29 Dec. 2010

Best of 2010

It's time to round up the year. I feel in one respect, this is a little unfair - I only started photography lessons in October, and if you see how far I have come (look back into the scary past here), it's no surprise most of my favourite photos are recent.

I have had a hard time deciding which of my photos are the best - partially because they are all so good (yeah, I just said that! But I am comparing my recent snaps with my old ones - not comparing mine with real photographers.) I have also got to a stage where I can quickly delete the photos that hold no beauty or sentimental value, so everything that is in my "good folder" is actually that, pretty good (for me.)

So I have narrowed it down to 15. Please don't fall asleep while scrolling all the way down - I'm really proud of them. And leave me a comment - I'd be interested to know which one you like best. And of course if anyone would like to pay me lots of money for one, that would be good too. Here's dreaming...

26 Dec. 2010

Three weddings and a quick escape

Last week I was in India. It came as payback because I am a very understanding wife who allows her husband to spend stupid amounts of money on surfing trips to the Maldives. On his own. Leaving me with the children. At home.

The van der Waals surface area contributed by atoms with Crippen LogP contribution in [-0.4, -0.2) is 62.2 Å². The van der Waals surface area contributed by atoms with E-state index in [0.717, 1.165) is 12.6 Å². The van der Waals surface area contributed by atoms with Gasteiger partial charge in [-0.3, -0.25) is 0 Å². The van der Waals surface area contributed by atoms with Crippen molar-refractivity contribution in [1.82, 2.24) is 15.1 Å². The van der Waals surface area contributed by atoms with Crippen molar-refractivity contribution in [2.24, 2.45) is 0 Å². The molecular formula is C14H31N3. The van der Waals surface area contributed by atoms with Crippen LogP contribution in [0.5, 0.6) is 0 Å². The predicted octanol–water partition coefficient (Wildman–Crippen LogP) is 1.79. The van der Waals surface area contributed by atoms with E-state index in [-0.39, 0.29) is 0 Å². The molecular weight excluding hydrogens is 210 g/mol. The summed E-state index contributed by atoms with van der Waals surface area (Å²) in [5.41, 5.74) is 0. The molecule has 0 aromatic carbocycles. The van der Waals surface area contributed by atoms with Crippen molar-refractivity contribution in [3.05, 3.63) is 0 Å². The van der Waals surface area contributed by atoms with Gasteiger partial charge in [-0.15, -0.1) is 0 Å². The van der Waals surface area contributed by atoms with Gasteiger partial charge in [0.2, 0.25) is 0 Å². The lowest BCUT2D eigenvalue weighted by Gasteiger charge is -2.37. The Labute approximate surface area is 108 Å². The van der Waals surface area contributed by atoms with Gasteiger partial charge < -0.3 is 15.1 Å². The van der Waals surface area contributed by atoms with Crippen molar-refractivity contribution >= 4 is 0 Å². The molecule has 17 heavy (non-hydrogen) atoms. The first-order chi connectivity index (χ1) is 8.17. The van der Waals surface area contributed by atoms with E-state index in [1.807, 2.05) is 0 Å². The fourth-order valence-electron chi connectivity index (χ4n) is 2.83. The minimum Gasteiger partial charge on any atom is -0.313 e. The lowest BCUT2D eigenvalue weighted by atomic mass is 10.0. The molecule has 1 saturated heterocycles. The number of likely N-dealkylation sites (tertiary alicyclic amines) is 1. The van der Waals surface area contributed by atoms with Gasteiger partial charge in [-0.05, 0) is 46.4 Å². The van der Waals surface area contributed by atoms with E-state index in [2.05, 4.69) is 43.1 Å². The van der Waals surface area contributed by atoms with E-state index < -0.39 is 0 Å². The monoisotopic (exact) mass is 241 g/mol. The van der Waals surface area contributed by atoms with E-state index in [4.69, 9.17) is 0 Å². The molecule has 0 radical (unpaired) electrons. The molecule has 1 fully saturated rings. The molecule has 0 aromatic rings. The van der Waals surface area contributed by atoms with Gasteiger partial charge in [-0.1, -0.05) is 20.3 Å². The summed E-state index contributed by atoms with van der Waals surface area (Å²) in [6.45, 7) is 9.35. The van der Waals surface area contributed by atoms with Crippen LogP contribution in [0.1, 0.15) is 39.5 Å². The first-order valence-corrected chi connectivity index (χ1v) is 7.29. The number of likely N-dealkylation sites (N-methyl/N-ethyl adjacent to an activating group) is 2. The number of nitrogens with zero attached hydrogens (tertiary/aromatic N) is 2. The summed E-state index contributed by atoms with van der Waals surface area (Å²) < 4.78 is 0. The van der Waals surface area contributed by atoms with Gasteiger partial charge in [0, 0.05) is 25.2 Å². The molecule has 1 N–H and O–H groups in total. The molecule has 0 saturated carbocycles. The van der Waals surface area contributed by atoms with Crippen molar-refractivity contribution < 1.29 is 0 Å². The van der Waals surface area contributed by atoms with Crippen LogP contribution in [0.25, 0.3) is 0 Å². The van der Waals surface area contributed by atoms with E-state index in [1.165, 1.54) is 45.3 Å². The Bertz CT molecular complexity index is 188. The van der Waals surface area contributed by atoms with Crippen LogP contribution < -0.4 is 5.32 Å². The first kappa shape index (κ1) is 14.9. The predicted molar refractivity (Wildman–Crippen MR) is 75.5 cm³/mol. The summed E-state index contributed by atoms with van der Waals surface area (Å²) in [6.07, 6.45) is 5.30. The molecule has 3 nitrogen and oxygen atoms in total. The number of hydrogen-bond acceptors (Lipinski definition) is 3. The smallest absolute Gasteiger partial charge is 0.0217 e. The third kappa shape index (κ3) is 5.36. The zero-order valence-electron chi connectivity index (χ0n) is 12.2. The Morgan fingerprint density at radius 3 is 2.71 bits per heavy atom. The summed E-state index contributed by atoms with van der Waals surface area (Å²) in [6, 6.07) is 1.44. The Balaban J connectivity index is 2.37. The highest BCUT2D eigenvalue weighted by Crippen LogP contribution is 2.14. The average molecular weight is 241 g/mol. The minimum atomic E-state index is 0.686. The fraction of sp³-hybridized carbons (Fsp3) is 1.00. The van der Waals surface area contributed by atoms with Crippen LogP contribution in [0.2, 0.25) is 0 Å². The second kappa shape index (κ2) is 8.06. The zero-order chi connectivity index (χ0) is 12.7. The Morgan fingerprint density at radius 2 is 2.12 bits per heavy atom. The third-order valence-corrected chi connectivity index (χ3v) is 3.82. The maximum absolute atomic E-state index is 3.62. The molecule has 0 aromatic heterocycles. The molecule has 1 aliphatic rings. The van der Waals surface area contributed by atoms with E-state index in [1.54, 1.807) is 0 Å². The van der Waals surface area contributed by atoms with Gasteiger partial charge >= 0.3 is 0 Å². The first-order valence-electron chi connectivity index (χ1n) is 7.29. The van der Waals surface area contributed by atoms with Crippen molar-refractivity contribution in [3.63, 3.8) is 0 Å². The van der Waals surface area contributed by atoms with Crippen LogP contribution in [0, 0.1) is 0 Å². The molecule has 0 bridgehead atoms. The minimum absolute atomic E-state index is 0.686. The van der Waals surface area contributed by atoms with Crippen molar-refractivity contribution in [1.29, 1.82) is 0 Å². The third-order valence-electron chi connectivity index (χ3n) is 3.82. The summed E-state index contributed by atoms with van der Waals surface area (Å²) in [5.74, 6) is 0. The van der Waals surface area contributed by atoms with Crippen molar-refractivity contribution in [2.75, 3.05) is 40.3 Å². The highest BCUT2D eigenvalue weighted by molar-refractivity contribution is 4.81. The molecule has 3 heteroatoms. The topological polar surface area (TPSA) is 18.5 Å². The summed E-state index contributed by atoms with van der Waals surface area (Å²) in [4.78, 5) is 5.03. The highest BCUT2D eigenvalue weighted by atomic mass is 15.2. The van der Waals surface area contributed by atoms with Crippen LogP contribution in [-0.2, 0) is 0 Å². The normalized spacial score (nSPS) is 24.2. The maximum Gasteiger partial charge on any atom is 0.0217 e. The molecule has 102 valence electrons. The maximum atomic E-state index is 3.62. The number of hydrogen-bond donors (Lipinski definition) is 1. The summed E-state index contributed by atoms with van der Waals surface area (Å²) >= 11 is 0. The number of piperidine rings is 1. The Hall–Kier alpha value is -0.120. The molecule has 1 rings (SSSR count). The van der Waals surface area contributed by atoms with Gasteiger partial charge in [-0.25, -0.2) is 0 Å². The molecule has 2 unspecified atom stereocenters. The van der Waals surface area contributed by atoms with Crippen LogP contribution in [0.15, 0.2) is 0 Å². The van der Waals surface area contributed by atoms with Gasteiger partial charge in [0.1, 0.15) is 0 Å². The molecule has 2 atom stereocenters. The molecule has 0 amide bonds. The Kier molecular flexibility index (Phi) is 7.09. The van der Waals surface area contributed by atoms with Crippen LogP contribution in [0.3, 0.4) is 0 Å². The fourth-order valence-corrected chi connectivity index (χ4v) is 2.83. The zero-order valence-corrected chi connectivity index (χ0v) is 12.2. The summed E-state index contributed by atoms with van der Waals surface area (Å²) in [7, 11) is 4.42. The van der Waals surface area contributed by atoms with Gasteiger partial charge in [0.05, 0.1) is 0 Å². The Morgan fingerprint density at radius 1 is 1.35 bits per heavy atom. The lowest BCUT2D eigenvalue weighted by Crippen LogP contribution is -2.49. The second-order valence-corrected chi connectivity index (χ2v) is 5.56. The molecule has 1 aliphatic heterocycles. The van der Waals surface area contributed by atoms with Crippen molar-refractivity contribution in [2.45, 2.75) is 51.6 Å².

So one week before Christmas I cashed in our skyward miles and flew to the Kerala city of Thiruvananthapuram (Trivandrum to the thick tongued), and decamped at the Kempinski in Kovolam, taking two of my lovely female friends with me, and leaving all stresses, children and husband behind. Did I miss them? Is it bad to say that for 6 days I didn't?

One morning while sauntering down the hill from the Ayurvedic spa and my daily yoga session I was shocked to find an elephant standing outside my room. Eleven feet high with a gold headdress and a look of mild annoyance.

16 Dec. 2010

Getting ready for Christmas

It's hard not to get in the mood - everyone's talking about it. No words today - I'm off to India for a week - wooooo hoooooo! See you soon x


13 Dec. 2010

Lesson 9 - Blur

We've talked about this before, haven't we...?

But that was ages ago (at least 5 weeks), when I was still using the Canon Powershot, and it was doing all kinds of compensation for me, trying to fix my photos when I didn't want them fixed. (although at that point I did not realise that I didn't want them fixed. How far I have come...)

Now we have the photo-educated (at least partially) me, and I know there is blur... and there is bleh (rhymes with meh, and is usually accompanied by a downturning of the lips and a non-chalant shrug). I am learning that there are different ways we can use our cameras to convey a story in our images - I no longer take a photo of what I want to remember, I create an exposure from life that conveys the feeling of the moment. Blur can help us mould the image into the story we want. Bleh is simply a mistake with focus or shutter speed.